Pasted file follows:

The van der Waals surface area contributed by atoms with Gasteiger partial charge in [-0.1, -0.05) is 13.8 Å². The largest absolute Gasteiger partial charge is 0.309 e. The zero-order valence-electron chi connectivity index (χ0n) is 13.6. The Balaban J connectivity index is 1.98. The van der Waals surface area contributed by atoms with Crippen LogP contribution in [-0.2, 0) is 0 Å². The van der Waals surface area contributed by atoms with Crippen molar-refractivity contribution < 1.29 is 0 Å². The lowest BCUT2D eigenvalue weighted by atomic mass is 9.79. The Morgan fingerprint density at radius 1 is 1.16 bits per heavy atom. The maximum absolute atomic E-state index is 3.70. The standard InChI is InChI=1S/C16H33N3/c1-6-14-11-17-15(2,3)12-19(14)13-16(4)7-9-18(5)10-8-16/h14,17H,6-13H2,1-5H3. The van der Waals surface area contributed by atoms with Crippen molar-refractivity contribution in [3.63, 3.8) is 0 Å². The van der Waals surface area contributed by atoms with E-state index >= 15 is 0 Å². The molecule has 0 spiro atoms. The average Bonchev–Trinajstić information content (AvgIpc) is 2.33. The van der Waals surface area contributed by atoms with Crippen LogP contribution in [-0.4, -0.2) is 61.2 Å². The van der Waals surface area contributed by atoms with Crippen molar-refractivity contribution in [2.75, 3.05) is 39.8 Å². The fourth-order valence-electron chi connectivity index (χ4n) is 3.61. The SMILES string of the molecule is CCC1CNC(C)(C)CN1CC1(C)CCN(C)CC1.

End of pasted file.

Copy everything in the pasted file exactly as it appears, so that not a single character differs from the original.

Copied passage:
The van der Waals surface area contributed by atoms with Gasteiger partial charge in [-0.1, -0.05) is 13.8 Å². The largest absolute Gasteiger partial charge is 0.309 e. The zero-order valence-electron chi connectivity index (χ0n) is 13.6. The Balaban J connectivity index is 1.98. The van der Waals surface area contributed by atoms with Crippen LogP contribution in [-0.2, 0) is 0 Å². The van der Waals surface area contributed by atoms with Crippen molar-refractivity contribution < 1.29 is 0 Å². The lowest BCUT2D eigenvalue weighted by atomic mass is 9.79. The Morgan fingerprint density at radius 1 is 1.16 bits per heavy atom. The maximum absolute atomic E-state index is 3.70. The standard InChI is InChI=1S/C16H33N3/c1-6-14-11-17-15(2,3)12-19(14)13-16(4)7-9-18(5)10-8-16/h14,17H,6-13H2,1-5H3. The van der Waals surface area contributed by atoms with Crippen molar-refractivity contribution in [3.63, 3.8) is 0 Å². The van der Waals surface area contributed by atoms with E-state index >= 15 is 0 Å². The molecule has 0 spiro atoms. The average Bonchev–Trinajstić information content (AvgIpc) is 2.33. The van der Waals surface area contributed by atoms with Crippen LogP contribution in [-0.4, -0.2) is 61.2 Å². The van der Waals surface area contributed by atoms with Crippen molar-refractivity contribution in [2.75, 3.05) is 39.8 Å². The fourth-order valence-electron chi connectivity index (χ4n) is 3.61. The SMILES string of the molecule is CCC1CNC(C)(C)CN1CC1(C)CCN(C)CC1.